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Another ‘new normal’? Five challenges CTOs will face in 2021

Another ‘new normal’? Five challenges CTOs will face in 2021 1

By Amit Dattani, Director of Technology at Conosco

We’re one year into the new decade, and arguably technology has guided the 2020’s so far. Chief Technology Officers (CTOs), responsible for taking ownership across IT networks, have faced new challenges as they spearhead the rapid adoption of a number of digital services.

CTOs have a lot on their plate. Many are responsible for managing production workflow, defining technology roadmaps and budgeting the cost of technology. However for smaller businesses, CTOs will also be responsible for leading the cybersecurity strategy, and defining the data protection guidelines.

We’re at an exciting time for innovation in the UK, and CTO’s need to provide sound technical leadership to the board and to employees. What challenges will CTOs need to overcome in their IT strategy for 2021?

1- Data compliance

After a number of GDPR lawsuits, there is growing concern over the state of business’ data handling. And post-Brexit, the ‘new normal’ will change again for data management and CTOs. GDPR will no longer be binding in the UK after 1 January 2021, leading to new data laws being introduced. Fear not – the UK government has said it intends to incorporate GDPR into UK data protection laws, but it’s still incredibly likely there will be tweaks and amendments to it.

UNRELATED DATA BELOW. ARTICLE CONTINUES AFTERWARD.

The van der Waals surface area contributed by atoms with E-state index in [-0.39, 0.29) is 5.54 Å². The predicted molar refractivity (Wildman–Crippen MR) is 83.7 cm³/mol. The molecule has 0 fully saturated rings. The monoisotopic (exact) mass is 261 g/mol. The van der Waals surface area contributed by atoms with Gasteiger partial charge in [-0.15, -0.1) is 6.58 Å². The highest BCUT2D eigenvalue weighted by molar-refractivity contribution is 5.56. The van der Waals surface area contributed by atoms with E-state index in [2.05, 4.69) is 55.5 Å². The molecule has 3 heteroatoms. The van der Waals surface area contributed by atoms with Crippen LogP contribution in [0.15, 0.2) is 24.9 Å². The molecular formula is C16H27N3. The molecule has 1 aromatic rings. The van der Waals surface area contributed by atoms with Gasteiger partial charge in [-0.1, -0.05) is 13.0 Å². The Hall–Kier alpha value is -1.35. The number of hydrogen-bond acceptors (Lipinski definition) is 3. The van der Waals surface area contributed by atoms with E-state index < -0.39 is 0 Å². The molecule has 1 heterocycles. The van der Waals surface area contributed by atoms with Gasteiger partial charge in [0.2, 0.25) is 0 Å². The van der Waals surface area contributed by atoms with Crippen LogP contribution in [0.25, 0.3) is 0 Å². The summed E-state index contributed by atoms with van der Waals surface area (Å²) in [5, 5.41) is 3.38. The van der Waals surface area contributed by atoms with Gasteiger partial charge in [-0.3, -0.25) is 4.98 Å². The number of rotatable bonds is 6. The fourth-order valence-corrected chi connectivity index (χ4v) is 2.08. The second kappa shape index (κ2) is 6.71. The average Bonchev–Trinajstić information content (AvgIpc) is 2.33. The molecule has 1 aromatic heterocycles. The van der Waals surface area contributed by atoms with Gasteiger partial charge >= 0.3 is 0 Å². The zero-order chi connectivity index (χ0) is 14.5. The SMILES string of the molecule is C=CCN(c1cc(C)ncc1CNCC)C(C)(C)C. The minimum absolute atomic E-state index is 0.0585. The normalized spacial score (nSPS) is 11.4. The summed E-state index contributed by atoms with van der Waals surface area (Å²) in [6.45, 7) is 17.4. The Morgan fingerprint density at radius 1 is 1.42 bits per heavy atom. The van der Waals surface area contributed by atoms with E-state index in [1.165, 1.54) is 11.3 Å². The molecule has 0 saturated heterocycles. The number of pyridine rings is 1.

The number of data privacy cases will likely continue to increase, but with every case brings further clarity to other businesses learning lessons about data protection. CTOs need to consider who will be responsible for the flow of personal data, reviewing information and ensuring that the correct processes are in place for business continuity and disaster recovery.

2 – Changing mindsets on data

Data is not the devil – but CTO’s already know that. Their customers and others in the leadership team, however, may not be comfortable with that thinking. The demand for data as a product is through the roof, providing value-added digital transformations and acting as a virtual decision-maker.

The growing complexity of the nation’s habits and desires means that data has had to fast track the growth of knowledge. Data removes the ‘intuition’ that senior decision makers have to go on, and instead validates the course of action you choose for your business.

CTOs need to ensure they have transparent processes in place about the status of their data integrity. Be open about the processes, and what you use your customer and employee data for. And for the leadership team, it will become harder and harder to avoid the benefits of using Big Data – such as improved operational efficiency, greater transparency into costs, and smarter decision making.

3 –  CFOs will try to claw back early 2020 investments

Technology has proved it’s the beating heart of business continuity during these unusual times. But Gartner’s IT spending report found that budgets were down 6.5% overall in Europe.